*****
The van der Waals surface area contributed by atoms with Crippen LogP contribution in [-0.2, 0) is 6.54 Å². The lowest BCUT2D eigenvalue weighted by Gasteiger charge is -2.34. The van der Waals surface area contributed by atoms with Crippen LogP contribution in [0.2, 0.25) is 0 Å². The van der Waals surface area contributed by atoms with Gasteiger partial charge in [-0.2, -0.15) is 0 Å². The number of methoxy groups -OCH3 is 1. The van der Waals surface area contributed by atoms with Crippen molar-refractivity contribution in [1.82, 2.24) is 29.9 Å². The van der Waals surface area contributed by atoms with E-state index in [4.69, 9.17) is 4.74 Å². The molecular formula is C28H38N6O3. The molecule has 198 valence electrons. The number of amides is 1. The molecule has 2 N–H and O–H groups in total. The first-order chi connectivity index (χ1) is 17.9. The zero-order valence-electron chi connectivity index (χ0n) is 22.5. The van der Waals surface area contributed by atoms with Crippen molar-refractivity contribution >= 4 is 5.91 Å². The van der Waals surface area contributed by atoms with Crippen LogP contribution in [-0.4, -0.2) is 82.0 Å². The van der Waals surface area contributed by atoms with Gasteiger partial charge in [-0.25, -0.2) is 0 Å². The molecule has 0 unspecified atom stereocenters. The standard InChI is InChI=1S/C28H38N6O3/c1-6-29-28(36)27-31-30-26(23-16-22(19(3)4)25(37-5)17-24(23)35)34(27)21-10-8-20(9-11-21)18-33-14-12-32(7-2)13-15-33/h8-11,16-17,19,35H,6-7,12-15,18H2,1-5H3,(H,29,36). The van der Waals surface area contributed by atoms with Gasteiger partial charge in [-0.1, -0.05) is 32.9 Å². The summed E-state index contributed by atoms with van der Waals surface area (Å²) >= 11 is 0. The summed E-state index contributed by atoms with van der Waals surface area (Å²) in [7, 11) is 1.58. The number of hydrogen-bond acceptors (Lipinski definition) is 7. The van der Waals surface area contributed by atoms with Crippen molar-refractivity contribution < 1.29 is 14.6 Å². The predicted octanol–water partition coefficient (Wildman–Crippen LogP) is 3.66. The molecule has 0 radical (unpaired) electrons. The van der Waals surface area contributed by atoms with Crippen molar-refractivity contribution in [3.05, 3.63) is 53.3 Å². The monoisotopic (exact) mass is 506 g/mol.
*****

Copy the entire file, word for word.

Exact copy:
The van der Waals surface area contributed by atoms with Crippen LogP contribution in [-0.2, 0) is 6.54 Å². The lowest BCUT2D eigenvalue weighted by Gasteiger charge is -2.34. The van der Waals surface area contributed by atoms with Crippen LogP contribution in [0.2, 0.25) is 0 Å². The van der Waals surface area contributed by atoms with Gasteiger partial charge in [-0.2, -0.15) is 0 Å². The number of methoxy groups -OCH3 is 1. The van der Waals surface area contributed by atoms with Crippen molar-refractivity contribution in [1.82, 2.24) is 29.9 Å². The van der Waals surface area contributed by atoms with E-state index in [4.69, 9.17) is 4.74 Å². The molecular formula is C28H38N6O3. The molecule has 198 valence electrons. The number of amides is 1. The molecule has 2 N–H and O–H groups in total. The first-order chi connectivity index (χ1) is 17.9. The zero-order valence-electron chi connectivity index (χ0n) is 22.5. The van der Waals surface area contributed by atoms with Crippen molar-refractivity contribution >= 4 is 5.91 Å². The van der Waals surface area contributed by atoms with Crippen LogP contribution in [-0.4, -0.2) is 82.0 Å². The van der Waals surface area contributed by atoms with Gasteiger partial charge in [-0.25, -0.2) is 0 Å². The molecule has 0 unspecified atom stereocenters. The standard InChI is InChI=1S/C28H38N6O3/c1-6-29-28(36)27-31-30-26(23-16-22(19(3)4)25(37-5)17-24(23)35)34(27)21-10-8-20(9-11-21)18-33-14-12-32(7-2)13-15-33/h8-11,16-17,19,35H,6-7,12-15,18H2,1-5H3,(H,29,36). The van der Waals surface area contributed by atoms with Gasteiger partial charge in [-0.1, -0.05) is 32.9 Å². The summed E-state index contributed by atoms with van der Waals surface area (Å²) >= 11 is 0. The summed E-state index contributed by atoms with van der Waals surface area (Å²) in [7, 11) is 1.58. The number of hydrogen-bond acceptors (Lipinski definition) is 7. The van der Waals surface area contributed by atoms with Crippen molar-refractivity contribution < 1.29 is 14.6 Å². The predicted octanol–water partition coefficient (Wildman–Crippen LogP) is 3.66. The molecule has 0 radical (unpaired) electrons. The van der Waals surface area contributed by atoms with Crippen molar-refractivity contribution in [3.05, 3.63) is 53.3 Å². The monoisotopic (exact) mass is 506 g/mol.